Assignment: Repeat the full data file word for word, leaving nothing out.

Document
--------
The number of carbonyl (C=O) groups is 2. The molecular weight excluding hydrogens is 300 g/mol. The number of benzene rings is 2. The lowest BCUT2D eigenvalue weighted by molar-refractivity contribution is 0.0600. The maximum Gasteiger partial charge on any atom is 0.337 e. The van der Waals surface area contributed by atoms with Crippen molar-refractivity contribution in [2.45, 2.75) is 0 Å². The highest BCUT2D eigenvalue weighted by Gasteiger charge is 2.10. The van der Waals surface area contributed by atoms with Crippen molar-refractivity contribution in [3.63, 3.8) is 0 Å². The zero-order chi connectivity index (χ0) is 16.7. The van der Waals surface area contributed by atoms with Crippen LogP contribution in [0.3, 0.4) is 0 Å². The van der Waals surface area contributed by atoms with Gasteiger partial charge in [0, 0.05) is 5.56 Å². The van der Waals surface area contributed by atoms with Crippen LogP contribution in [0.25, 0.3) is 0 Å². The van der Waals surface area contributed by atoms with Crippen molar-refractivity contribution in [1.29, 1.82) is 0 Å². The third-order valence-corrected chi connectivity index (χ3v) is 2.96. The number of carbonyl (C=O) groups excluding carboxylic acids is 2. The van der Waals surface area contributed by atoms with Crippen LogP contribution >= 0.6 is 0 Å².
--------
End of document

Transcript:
The number of carbonyl (C=O) groups is 2. The molecular weight excluding hydrogens is 300 g/mol. The number of benzene rings is 2. The lowest BCUT2D eigenvalue weighted by molar-refractivity contribution is 0.0600. The maximum Gasteiger partial charge on any atom is 0.337 e. The van der Waals surface area contributed by atoms with Crippen molar-refractivity contribution in [2.45, 2.75) is 0 Å². The highest BCUT2D eigenvalue weighted by Gasteiger charge is 2.10. The van der Waals surface area contributed by atoms with Crippen molar-refractivity contribution in [3.63, 3.8) is 0 Å². The zero-order chi connectivity index (χ0) is 16.7. The van der Waals surface area contributed by atoms with Crippen LogP contribution in [0.3, 0.4) is 0 Å². The van der Waals surface area contributed by atoms with Gasteiger partial charge in [0, 0.05) is 5.56 Å². The van der Waals surface area contributed by atoms with Crippen LogP contribution in [0.25, 0.3) is 0 Å². The van der Waals surface area contributed by atoms with Crippen molar-refractivity contribution in [1.29, 1.82) is 0 Å². The third-order valence-corrected chi connectivity index (χ3v) is 2.96. The number of carbonyl (C=O) groups excluding carboxylic acids is 2. The van der Waals surface area contributed by atoms with Crippen LogP contribution >= 0.6 is 0 Å².